MIDVALE — As Hillcrest High School seniors look forward to graduating high school in the spring and closing a chapter in their lives, they seem just as excited to open a new chapter in college.
After an assembly kicking off Utah College Application Week earlier in the week, Hillcrest High School students took a break from their English classes and arrived at a computer lab to fill out college applications with the help of advisers and college recruiters on Tuesday.
While filling out college applications for schools like Salt Lake Community College and Utah Valley University, high school senior Dafne Cortes plans to be the first in her family to attend college.
Since her freshman year, the 18-year-old student said her mother has guided her to pursue a postsecondary education. As a first-generation student, she’s also depended on the help of teachers and college advisers at her school to help her apply for college.
Currently, Cortes is “juggling” different priorities in her life, like focusing on her homework, family life and preparing for college. But despite her busy schedule, she’s advising other students to “keep your head up and keep on going with your life.”
She hopes her decision to attend college inspires her younger sister to attend as well.
High school senior Cole Saxey, 17, is in a similar boat.
One he’s graduated from high school and after he completes a mission for The Church of Jesus Christ of Latter-day Saints, Saxey aspires to study theater.
Saxey, who is performing in an upcoming high school play, said the late-night rehearsals leading up to the show’s opening and quarterly exams this week have left him “pretty stressed.”
“I’m being bombed by a lot of stuff right now,” he said as he worked on filling out an application to attend the University of Utah.
Saxey said he was grateful to work on his college application during a class period.
“I have a pretty busy schedule, so I probably wouldn’t have had time to do it otherwise,” he said.
- Cole Saxey signs a paper that shows he applied to the University of Utah during Utah College Application Week at Hillcrest High School in Midvale on Tuesday, Oct. 22, 2019. Kristin Murphy, Deseret News
- Cole Saxey talks to Hillcrest High School counselor Kim Walters after applying to the University of Utah during Utah College Application Week at the Midvale school on Tuesday, Oct. 22, 2019. Kristin Murphy, Deseret News
- Mike Ashton, a Snow College admissions adviser, talks to Angela Rivas as Rivas works on her applications to the University of Utah, Washington State and Colorado State during Utah College Application Week at Hillcrest High School in Midvale on Tuesday, Oct. 22, 2019. Kristin Murphy, Deseret News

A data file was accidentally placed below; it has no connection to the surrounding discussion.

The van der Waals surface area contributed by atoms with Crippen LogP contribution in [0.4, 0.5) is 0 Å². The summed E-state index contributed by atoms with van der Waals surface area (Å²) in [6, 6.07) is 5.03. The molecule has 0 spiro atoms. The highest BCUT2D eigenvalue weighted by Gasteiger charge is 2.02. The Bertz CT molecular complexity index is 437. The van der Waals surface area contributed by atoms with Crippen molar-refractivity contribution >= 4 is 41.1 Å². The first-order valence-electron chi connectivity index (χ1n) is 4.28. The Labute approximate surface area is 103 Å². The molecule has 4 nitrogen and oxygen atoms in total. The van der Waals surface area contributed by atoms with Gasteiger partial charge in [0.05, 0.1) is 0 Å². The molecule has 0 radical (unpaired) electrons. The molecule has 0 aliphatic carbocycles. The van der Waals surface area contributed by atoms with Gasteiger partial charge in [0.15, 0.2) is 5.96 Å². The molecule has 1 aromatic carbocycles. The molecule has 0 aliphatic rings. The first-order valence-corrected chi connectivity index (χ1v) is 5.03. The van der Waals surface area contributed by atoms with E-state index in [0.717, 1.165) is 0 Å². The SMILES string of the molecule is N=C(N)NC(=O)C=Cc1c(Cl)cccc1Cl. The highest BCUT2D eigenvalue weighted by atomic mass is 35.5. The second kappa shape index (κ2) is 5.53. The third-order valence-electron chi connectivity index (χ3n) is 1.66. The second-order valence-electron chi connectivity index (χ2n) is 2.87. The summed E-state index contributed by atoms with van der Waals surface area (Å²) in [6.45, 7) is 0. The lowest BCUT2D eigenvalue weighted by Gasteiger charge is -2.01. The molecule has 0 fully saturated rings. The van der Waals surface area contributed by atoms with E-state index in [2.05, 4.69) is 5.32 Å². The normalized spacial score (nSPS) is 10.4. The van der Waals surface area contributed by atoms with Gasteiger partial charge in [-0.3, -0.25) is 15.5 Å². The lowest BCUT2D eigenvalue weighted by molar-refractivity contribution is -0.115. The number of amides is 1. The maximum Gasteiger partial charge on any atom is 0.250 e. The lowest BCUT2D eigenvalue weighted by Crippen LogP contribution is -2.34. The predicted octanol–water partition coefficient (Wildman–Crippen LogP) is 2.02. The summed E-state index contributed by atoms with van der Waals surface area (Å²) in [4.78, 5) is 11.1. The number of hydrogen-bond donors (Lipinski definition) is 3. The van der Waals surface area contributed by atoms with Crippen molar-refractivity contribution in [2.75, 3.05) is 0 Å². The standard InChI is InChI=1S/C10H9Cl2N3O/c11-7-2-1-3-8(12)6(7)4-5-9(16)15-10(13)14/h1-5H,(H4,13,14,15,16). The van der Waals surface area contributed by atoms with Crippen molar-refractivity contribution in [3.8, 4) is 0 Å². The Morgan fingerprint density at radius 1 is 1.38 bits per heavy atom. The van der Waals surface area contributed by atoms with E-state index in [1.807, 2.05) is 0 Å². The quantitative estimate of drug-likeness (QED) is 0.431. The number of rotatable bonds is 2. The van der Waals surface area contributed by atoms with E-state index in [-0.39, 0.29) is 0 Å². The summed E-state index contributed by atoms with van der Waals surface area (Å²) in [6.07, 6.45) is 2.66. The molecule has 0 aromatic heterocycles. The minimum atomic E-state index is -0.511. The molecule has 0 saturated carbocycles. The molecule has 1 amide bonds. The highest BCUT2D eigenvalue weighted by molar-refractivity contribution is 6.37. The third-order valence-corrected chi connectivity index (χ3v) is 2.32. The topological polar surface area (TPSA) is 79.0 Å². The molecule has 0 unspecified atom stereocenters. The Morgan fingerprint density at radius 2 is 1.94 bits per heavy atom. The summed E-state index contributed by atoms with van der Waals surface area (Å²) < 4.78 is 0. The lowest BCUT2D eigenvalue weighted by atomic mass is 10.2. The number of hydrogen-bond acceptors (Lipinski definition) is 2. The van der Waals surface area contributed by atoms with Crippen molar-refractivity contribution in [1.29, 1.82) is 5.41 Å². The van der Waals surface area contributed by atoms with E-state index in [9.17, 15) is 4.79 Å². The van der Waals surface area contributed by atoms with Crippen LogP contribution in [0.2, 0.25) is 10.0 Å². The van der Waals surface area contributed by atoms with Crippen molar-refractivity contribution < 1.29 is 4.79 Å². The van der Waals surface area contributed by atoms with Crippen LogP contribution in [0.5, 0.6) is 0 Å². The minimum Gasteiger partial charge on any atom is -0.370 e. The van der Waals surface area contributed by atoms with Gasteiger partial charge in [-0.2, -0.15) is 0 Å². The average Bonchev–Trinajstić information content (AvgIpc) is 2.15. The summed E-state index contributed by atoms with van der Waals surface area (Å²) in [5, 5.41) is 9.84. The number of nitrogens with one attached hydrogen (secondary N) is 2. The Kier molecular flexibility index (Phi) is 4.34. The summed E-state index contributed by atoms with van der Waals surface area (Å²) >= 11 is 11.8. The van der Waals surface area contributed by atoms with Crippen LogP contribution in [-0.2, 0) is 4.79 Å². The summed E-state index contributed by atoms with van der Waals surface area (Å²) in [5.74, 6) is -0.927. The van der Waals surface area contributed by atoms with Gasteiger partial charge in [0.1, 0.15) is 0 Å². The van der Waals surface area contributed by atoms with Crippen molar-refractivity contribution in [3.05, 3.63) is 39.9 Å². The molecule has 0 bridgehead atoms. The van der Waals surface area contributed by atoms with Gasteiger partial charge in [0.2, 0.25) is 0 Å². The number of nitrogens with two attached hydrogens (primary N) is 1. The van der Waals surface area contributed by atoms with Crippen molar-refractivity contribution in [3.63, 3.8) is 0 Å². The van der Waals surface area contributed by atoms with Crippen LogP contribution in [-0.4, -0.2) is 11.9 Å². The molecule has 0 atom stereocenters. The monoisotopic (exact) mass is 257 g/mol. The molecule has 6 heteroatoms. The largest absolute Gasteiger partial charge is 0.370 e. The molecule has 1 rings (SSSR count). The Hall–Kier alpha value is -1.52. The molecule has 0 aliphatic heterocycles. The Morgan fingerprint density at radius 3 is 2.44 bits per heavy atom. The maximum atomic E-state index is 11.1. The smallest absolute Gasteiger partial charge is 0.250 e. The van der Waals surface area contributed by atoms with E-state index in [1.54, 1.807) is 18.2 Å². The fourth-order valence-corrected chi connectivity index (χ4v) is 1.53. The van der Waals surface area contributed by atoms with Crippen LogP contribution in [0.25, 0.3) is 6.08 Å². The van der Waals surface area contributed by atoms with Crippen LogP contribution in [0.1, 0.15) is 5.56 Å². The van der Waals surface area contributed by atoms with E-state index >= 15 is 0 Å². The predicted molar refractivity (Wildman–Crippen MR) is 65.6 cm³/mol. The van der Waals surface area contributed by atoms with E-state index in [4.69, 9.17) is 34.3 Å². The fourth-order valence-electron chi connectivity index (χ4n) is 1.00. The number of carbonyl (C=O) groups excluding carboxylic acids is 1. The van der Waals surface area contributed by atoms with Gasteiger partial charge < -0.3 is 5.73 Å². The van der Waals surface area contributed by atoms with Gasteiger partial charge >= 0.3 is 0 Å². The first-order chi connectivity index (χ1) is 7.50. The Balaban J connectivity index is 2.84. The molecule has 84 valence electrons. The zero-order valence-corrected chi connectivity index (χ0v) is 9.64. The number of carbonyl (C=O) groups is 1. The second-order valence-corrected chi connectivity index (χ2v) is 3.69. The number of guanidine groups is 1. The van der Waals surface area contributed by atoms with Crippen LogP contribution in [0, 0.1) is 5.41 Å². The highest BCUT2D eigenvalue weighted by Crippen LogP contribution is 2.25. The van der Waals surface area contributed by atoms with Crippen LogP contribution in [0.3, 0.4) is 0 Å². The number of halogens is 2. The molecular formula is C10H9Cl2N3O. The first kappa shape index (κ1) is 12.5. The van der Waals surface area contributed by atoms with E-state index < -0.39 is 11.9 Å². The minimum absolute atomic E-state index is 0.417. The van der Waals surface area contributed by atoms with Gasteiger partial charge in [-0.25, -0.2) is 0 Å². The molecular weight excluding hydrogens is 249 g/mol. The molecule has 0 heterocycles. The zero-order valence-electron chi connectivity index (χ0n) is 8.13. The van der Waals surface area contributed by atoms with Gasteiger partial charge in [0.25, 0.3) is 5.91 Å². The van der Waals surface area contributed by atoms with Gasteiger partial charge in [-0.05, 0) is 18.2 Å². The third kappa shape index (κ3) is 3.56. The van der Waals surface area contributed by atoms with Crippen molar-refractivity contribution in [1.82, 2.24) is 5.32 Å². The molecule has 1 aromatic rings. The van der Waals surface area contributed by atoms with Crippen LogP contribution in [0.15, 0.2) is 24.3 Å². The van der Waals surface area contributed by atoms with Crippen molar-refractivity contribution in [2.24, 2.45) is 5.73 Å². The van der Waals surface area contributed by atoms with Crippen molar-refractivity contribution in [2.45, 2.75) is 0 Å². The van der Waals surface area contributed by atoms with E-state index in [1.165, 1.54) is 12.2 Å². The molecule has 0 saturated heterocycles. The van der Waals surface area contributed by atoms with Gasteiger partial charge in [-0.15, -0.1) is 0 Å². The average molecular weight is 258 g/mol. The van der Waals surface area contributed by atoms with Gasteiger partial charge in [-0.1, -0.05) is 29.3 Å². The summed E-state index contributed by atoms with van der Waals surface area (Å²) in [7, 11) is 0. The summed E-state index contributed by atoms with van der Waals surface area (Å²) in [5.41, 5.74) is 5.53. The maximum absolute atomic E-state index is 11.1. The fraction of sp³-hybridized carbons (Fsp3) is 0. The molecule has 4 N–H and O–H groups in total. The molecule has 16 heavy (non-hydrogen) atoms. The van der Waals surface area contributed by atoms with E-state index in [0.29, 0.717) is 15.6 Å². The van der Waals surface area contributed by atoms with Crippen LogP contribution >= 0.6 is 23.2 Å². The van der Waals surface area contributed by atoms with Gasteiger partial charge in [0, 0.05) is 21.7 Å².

- David Woolstenhulme, interim Utah commissioner of higher education, answers questions as Hillcrest High School in Midvale marks College Application Week on Tuesday, Oct. 22, 2019. Kristin Murphy, Deseret News
Jeff Haney, spokesman for Canyons School District, said it’s important for students to think that “this isn’t the end, this is just the beginning.”
In partnership with the Utah System of Higher Education, this is the seventh year the school district has hosted College Application Week. The school’s goal is to have each of its 520 high school seniors complete and submit an application to a postsecondary education institution, with a focus on low-income or first-generation students.
In addition to providing access to college recruiters and college access advisers, Denise Haycock, of the Canyons School District Education Foundation, said each year $10,000 is allotted to the district to fund college application fees for students.
On average, Hillcrest High School counselor Lisa Gardner said college application fees range from $35 to $55 each. She said the aid helps break down financial barriers that students face when applying for college.
“Otherwise the students would not be able to apply,” she said.
David R. Woolstenhulme, interim commissioner for the Utah System of Higher Education, said students who don’t apply to college might not be aware of the types of opportunities available to them or can’t afford to go to school.
He said college access advisers, who act as a pipeline to postsecondary education opportunities, help students fill out financial aid and scholarship forms and college applications. Additionally, college access advisers can connect students to first-year experience programs and help students register for college entrance exams.
“It really does make a difference for these kids,” he said.
According to the Utah System of Higher Education’s website, one meeting with a college access adviser increases a student’s likelihood to enroll in college by 13%. Students who meet with a college access adviser three or more times are almost twice as likely to attend college.
Currently, 34 Utah high schools have one college access adviser. Woolstenhulme said colleges access advisers meet with up to 20 students a day. Ultimately, their goal is to meet with 70% of their school’s seniors.
In the next two years, Woolstenhulme hopes the higher education system’s governing board, the Utah Board of Regents, can obtain $6 million in legislative funding to hire a permanent college access adviser in every high school in Utah. If granted, the College Access Advising Program would expand to over 150 schools.
“Whatever it is, we want a college access adviser in every school across the state to be able to help those students navigate,” he said. “Some students may be able to get that at home. What we find is a lot of our students really don’t get that at home and so to be able to get that at the high school is really critical to the success of our students.”